A Worker’s Guide To OR-OSHA
Part of utilizing the Oregon-Occupational Safety and Health Administration (OR-OSHA) properly is being able to understand the system.
Last December, the Labor Education and Research Center of the University of Oregon — through its Oregon Labor Safety & Health Education Program — published a comprehensive guide (in both English and Spanish) for workers to follow. This article shares some of that information, but also includes statistics and charts from the national AFL-CIO report, “Death on the Job: The Toll of Neglect,” and from the Oregon Fatality Assessment and Control Evaluation (FACE) 2003 annual report, which is the most recent data available. Statistics cited in the AFL-CIO report are for fiscal year 2004-05, the most recent data available. FACE is a division of the Center for Research on Occupational and Environmental Toxicology (CROET) at Oregon Health and Science University.
In general, if you work in the private or public sector in Oregon, you are covered by OR-OSHA under the Oregon Safe Employment Act enacted by the Legislature in 1973.
Exceptions are federal and postal employees, employees working on Indian reservations, and those workers in maritime and fishing industries. These workers fall under the jurisdiction of federal OSHA, which Congress enacted in 1970. Self-employed persons are not covered by OSHA, and mine workers are covered under the Mine Safety and Health Act.
State OSHA plans must provide standards and enforcement programs that are “at least as effective” as the federal OSHA program.
Nationally, the federal OSHA law still doesn’t cover 8.5 million state and local government employees in 26 states and the District of Columbia.
Under the OSH Act, all workers have the right to a safe workplace free from recognized hazards. This is known as the “General Duty Clause.” Before 1970, American workers did not have this right.
The OSH Act gives workers the right to participate in accident and illness prevention. “There are legal, moral and common-sense reasons for workers to be involved in their employers’ safety and health programs,” writes Braxton Chambers, author of the LERC report. “It is workers who are exposed to the hazards in their jobs and who know the day-to-day operation of their job better than anyone.”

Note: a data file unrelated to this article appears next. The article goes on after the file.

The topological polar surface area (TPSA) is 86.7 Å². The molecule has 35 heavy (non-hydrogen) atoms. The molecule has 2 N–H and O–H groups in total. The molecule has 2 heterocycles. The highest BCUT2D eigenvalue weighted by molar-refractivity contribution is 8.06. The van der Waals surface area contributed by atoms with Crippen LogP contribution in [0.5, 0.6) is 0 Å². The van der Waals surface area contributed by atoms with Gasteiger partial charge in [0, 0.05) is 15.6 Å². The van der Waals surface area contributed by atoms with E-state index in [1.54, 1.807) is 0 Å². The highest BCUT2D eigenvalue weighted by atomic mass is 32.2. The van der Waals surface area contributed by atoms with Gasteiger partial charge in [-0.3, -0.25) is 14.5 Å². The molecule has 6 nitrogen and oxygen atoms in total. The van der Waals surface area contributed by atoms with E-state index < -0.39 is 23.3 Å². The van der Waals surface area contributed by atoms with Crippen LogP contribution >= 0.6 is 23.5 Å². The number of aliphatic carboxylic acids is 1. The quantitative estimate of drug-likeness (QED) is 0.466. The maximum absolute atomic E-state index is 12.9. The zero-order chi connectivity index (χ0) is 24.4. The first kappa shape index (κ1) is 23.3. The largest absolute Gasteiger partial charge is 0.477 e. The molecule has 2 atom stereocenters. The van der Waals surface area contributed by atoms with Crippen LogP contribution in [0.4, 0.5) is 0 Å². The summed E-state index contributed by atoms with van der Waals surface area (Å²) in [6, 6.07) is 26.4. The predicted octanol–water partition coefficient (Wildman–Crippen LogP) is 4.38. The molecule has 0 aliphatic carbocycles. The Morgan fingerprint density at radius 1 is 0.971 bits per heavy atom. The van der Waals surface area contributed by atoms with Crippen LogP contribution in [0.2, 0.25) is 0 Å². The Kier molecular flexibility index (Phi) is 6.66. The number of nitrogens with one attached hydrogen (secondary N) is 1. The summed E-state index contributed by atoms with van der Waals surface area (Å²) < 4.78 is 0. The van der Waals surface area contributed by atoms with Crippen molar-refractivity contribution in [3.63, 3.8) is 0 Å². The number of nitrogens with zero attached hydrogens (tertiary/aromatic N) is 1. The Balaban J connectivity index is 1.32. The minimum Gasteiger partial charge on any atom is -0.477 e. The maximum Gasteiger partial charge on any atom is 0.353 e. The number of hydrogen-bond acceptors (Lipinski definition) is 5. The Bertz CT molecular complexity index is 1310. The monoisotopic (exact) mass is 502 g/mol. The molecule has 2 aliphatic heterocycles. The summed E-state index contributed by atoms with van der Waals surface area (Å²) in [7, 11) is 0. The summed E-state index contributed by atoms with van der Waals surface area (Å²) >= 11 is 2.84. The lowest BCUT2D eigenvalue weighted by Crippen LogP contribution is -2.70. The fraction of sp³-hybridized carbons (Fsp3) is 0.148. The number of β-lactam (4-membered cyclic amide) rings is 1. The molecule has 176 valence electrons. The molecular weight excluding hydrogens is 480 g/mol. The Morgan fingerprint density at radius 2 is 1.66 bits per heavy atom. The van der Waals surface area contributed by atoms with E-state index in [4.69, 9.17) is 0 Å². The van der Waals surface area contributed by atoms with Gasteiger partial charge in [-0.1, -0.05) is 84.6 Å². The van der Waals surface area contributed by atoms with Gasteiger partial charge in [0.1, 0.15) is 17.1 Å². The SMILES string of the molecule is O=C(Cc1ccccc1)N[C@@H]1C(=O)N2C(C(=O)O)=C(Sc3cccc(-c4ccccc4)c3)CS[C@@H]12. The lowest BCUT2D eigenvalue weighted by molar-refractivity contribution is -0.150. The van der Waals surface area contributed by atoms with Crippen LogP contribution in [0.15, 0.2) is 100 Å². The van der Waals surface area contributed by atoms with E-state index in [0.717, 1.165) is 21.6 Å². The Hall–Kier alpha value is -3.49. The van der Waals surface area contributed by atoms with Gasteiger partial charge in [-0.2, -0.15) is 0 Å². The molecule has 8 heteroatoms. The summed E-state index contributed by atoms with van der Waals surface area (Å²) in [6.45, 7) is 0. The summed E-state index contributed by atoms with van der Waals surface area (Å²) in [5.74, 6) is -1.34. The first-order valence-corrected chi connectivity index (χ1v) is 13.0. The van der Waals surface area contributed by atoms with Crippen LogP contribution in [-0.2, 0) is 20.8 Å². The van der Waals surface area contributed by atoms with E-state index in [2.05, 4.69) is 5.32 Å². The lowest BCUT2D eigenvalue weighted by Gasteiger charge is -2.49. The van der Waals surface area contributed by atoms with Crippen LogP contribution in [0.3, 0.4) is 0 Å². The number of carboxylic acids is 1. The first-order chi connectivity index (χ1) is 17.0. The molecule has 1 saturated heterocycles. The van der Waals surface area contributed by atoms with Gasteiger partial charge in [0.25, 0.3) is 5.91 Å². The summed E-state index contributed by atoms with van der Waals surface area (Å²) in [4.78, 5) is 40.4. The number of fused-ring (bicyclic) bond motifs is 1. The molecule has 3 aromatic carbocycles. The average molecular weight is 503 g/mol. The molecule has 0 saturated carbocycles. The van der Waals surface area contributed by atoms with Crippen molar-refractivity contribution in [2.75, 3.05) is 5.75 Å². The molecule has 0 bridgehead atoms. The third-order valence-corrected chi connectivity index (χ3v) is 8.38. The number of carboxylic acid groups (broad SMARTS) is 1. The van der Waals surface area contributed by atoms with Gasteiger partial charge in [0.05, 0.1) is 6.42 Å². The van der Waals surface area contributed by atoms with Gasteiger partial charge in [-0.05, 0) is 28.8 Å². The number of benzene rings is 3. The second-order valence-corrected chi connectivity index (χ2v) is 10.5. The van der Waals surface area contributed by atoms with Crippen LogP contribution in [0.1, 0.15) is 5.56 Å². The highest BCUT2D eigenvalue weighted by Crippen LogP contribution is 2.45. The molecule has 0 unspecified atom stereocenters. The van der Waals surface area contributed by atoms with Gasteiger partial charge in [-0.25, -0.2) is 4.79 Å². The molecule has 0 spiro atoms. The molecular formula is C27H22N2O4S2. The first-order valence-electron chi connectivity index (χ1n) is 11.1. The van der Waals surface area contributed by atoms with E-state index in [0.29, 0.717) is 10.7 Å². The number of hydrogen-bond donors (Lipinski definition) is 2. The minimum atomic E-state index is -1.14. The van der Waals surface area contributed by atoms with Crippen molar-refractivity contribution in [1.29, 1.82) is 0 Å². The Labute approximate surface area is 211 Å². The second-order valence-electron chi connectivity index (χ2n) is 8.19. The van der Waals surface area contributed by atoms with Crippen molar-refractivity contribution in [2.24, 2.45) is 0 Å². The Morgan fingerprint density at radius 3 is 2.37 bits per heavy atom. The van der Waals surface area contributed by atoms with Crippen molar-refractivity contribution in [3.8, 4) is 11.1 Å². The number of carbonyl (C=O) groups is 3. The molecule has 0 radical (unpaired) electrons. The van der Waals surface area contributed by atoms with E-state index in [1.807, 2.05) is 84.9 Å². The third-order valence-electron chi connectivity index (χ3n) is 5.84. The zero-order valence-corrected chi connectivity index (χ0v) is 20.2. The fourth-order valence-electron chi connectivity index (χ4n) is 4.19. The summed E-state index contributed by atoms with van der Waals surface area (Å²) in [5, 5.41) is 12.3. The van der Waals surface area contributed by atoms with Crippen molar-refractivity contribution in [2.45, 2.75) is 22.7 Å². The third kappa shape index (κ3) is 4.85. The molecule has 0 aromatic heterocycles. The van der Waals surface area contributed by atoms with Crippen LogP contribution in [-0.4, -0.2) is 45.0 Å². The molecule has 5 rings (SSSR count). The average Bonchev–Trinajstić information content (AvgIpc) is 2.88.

Legally, OR-OSHA encourages participation in some ways, and requires it in others. For instance, OR-OSHA requires a safety committee composed of equal numbers of employee and employer representatives in all workplaces of 11 or more, and in smaller workplaces with injury rates in the top 10 percent for that industry.
If matters are not resolved at the workplace, OR-OSHA provides legal avenues and procedures by which employees can call in compliance officers to assess the hazard and determine if a violation of standards has occurred.
In Oregon, 63,000 workers were injured in 2004 and 69 workers were killed. Washington recorded 122,200 injuries and 98 work-related deaths.
Worker input on job safety is vital, because on its own, there simply aren’t enough OSHA inspectors to ensure safe working conditions. The AFL-CIO report estimates that in 2005 there were, at most, 2,138 federal and state OSHA inspectors to enforce the laws in 8 million places of work.
In Oregon it would take 18 years for OR-OSHA’s 83 compliance officers (28 years in Washington) to visit every workplace in the state just once. While those numbers seem incredibly high, it would take OSHA (both state and federal ) 88 years to inspect every workplace in its jurisdiction. In 19 states it would take federal OSHA between 100 and 149 years to visit each workplace, and in three states — Florida, Louisiana and Georgia — it would take more than 150 years.
Experts say the key to making OSHA more effective is doing as much as possible yourself before getting them involved.
The LERC guide says when a worker feels conditions are unsafe or unhealthful, it is their responsibility to call the employer’s attention to the problem. “If your employer does not correct the hazard or disagrees with you about the extent of the hazard, you may file a complaint with OR-OSHA.”